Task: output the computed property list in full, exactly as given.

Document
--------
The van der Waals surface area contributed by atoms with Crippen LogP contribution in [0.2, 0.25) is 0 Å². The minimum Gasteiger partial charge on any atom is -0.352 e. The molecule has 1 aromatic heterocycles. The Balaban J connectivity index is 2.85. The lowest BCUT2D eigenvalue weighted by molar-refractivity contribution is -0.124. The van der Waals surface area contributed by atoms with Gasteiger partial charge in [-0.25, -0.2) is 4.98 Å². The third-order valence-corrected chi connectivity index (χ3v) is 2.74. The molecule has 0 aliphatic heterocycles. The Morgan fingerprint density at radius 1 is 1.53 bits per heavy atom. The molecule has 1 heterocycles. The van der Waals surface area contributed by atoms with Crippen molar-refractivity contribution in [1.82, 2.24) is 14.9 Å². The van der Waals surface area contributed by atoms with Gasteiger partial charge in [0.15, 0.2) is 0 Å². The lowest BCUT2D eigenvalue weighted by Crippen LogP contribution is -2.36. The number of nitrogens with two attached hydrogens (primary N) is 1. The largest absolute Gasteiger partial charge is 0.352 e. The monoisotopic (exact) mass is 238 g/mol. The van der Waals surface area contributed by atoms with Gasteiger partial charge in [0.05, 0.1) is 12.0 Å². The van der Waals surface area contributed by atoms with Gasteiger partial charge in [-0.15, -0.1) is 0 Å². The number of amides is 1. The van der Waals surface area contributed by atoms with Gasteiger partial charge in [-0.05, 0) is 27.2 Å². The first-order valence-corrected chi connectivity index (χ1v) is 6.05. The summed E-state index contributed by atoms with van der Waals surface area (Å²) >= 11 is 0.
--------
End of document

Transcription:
The van der Waals surface area contributed by atoms with Crippen LogP contribution in [0.2, 0.25) is 0 Å². The minimum Gasteiger partial charge on any atom is -0.352 e. The molecule has 1 aromatic heterocycles. The Balaban J connectivity index is 2.85. The lowest BCUT2D eigenvalue weighted by molar-refractivity contribution is -0.124. The van der Waals surface area contributed by atoms with Gasteiger partial charge in [-0.25, -0.2) is 4.98 Å². The third-order valence-corrected chi connectivity index (χ3v) is 2.74. The molecule has 0 aliphatic heterocycles. The Morgan fingerprint density at radius 1 is 1.53 bits per heavy atom. The molecule has 1 heterocycles. The van der Waals surface area contributed by atoms with Crippen molar-refractivity contribution in [1.82, 2.24) is 14.9 Å². The van der Waals surface area contributed by atoms with Gasteiger partial charge in [0.15, 0.2) is 0 Å². The lowest BCUT2D eigenvalue weighted by Crippen LogP contribution is -2.36. The number of nitrogens with two attached hydrogens (primary N) is 1. The largest absolute Gasteiger partial charge is 0.352 e. The monoisotopic (exact) mass is 238 g/mol. The van der Waals surface area contributed by atoms with Gasteiger partial charge in [0.05, 0.1) is 12.0 Å². The van der Waals surface area contributed by atoms with Gasteiger partial charge in [-0.15, -0.1) is 0 Å². The number of amides is 1. The van der Waals surface area contributed by atoms with Gasteiger partial charge in [-0.05, 0) is 27.2 Å². The first-order valence-corrected chi connectivity index (χ1v) is 6.05. The summed E-state index contributed by atoms with van der Waals surface area (Å²) >= 11 is 0.